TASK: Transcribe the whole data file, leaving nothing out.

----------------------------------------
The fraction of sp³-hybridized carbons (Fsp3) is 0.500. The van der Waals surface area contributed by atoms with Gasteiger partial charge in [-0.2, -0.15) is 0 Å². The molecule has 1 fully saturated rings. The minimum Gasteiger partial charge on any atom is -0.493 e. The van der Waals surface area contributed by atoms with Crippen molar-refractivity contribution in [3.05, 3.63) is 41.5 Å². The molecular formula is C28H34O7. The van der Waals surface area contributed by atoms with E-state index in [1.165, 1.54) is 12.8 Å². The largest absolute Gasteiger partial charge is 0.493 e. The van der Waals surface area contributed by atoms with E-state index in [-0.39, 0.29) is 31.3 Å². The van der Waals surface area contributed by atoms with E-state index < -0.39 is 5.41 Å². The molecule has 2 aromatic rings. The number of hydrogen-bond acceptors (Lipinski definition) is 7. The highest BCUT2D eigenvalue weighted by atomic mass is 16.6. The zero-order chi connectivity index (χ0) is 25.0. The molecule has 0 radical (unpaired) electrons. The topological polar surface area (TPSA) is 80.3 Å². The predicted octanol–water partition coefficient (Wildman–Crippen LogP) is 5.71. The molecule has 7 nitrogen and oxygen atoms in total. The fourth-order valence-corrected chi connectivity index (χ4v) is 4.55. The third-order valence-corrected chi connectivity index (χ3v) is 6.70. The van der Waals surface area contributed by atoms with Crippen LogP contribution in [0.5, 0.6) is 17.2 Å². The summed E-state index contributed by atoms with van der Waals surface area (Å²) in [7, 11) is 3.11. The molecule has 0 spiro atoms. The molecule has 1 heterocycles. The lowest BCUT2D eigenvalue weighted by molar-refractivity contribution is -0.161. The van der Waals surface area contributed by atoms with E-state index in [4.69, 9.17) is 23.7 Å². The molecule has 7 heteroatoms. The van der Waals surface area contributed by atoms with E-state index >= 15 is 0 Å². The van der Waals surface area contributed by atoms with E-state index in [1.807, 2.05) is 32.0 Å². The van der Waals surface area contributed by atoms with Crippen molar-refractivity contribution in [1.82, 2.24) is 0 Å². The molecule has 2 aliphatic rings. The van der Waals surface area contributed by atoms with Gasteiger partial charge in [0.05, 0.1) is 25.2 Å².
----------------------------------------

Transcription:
The fraction of sp³-hybridized carbons (Fsp3) is 0.500. The van der Waals surface area contributed by atoms with Gasteiger partial charge in [-0.2, -0.15) is 0 Å². The molecule has 1 fully saturated rings. The minimum Gasteiger partial charge on any atom is -0.493 e. The van der Waals surface area contributed by atoms with Crippen molar-refractivity contribution in [3.05, 3.63) is 41.5 Å². The molecular formula is C28H34O7. The van der Waals surface area contributed by atoms with E-state index in [1.165, 1.54) is 12.8 Å². The largest absolute Gasteiger partial charge is 0.493 e. The van der Waals surface area contributed by atoms with E-state index in [-0.39, 0.29) is 31.3 Å². The van der Waals surface area contributed by atoms with E-state index < -0.39 is 5.41 Å². The molecule has 2 aromatic rings. The number of hydrogen-bond acceptors (Lipinski definition) is 7. The highest BCUT2D eigenvalue weighted by atomic mass is 16.6. The zero-order chi connectivity index (χ0) is 25.0. The molecule has 0 radical (unpaired) electrons. The topological polar surface area (TPSA) is 80.3 Å². The predicted octanol–water partition coefficient (Wildman–Crippen LogP) is 5.71. The molecule has 7 nitrogen and oxygen atoms in total. The fourth-order valence-corrected chi connectivity index (χ4v) is 4.55. The third-order valence-corrected chi connectivity index (χ3v) is 6.70. The van der Waals surface area contributed by atoms with Crippen LogP contribution in [0.5, 0.6) is 17.2 Å². The summed E-state index contributed by atoms with van der Waals surface area (Å²) in [7, 11) is 3.11. The molecule has 0 spiro atoms. The molecule has 1 heterocycles. The lowest BCUT2D eigenvalue weighted by molar-refractivity contribution is -0.161. The van der Waals surface area contributed by atoms with E-state index in [4.69, 9.17) is 23.7 Å². The molecule has 7 heteroatoms. The van der Waals surface area contributed by atoms with E-state index >= 15 is 0 Å². The van der Waals surface area contributed by atoms with E-state index in [1.807, 2.05) is 32.0 Å². The van der Waals surface area contributed by atoms with Crippen molar-refractivity contribution in [1.82, 2.24) is 0 Å². The molecule has 2 aliphatic rings. The van der Waals surface area contributed by atoms with Gasteiger partial charge in [0.05, 0.1) is 25.2 Å².